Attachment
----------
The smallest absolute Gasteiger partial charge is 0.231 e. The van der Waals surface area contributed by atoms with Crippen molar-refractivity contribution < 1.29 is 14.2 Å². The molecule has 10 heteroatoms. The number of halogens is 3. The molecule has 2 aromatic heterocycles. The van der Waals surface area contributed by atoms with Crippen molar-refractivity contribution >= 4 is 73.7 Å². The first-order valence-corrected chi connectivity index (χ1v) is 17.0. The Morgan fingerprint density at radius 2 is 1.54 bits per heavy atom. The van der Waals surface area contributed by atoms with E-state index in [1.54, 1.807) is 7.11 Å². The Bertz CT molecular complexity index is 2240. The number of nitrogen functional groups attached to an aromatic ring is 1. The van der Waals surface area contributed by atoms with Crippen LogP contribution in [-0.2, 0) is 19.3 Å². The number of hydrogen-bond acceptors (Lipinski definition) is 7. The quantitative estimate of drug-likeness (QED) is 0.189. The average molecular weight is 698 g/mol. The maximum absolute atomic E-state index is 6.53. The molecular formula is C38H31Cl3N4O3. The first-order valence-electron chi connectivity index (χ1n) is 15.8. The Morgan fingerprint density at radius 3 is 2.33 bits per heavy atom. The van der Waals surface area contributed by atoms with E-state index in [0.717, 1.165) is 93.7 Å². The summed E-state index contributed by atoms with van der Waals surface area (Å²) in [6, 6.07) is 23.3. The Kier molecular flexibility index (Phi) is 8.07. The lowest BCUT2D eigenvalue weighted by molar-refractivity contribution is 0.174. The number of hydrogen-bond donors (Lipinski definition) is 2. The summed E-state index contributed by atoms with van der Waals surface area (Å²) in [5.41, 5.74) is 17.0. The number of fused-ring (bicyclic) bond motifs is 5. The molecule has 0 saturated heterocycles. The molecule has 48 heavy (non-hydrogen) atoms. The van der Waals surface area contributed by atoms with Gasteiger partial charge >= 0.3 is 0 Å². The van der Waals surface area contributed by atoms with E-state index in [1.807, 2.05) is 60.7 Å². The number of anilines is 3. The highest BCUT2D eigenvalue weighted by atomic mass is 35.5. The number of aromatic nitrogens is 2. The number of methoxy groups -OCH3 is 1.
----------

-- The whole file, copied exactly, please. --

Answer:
The smallest absolute Gasteiger partial charge is 0.231 e. The van der Waals surface area contributed by atoms with Crippen molar-refractivity contribution < 1.29 is 14.2 Å². The molecule has 10 heteroatoms. The number of halogens is 3. The molecule has 2 aromatic heterocycles. The van der Waals surface area contributed by atoms with Crippen molar-refractivity contribution >= 4 is 73.7 Å². The first-order valence-corrected chi connectivity index (χ1v) is 17.0. The Morgan fingerprint density at radius 2 is 1.54 bits per heavy atom. The van der Waals surface area contributed by atoms with E-state index in [1.54, 1.807) is 7.11 Å². The Bertz CT molecular complexity index is 2240. The number of nitrogen functional groups attached to an aromatic ring is 1. The van der Waals surface area contributed by atoms with Crippen LogP contribution in [-0.2, 0) is 19.3 Å². The number of hydrogen-bond acceptors (Lipinski definition) is 7. The quantitative estimate of drug-likeness (QED) is 0.189. The average molecular weight is 698 g/mol. The maximum absolute atomic E-state index is 6.53. The molecular formula is C38H31Cl3N4O3. The first-order valence-electron chi connectivity index (χ1n) is 15.8. The Morgan fingerprint density at radius 3 is 2.33 bits per heavy atom. The van der Waals surface area contributed by atoms with E-state index in [0.717, 1.165) is 93.7 Å². The summed E-state index contributed by atoms with van der Waals surface area (Å²) in [6, 6.07) is 23.3. The Kier molecular flexibility index (Phi) is 8.07. The lowest BCUT2D eigenvalue weighted by molar-refractivity contribution is 0.174. The number of hydrogen-bond donors (Lipinski definition) is 2. The summed E-state index contributed by atoms with van der Waals surface area (Å²) in [5.41, 5.74) is 17.0. The number of fused-ring (bicyclic) bond motifs is 5. The molecule has 0 saturated heterocycles. The molecule has 48 heavy (non-hydrogen) atoms. The van der Waals surface area contributed by atoms with Gasteiger partial charge >= 0.3 is 0 Å². The van der Waals surface area contributed by atoms with E-state index in [1.807, 2.05) is 60.7 Å². The number of anilines is 3. The highest BCUT2D eigenvalue weighted by atomic mass is 35.5. The number of aromatic nitrogens is 2. The number of methoxy groups -OCH3 is 1.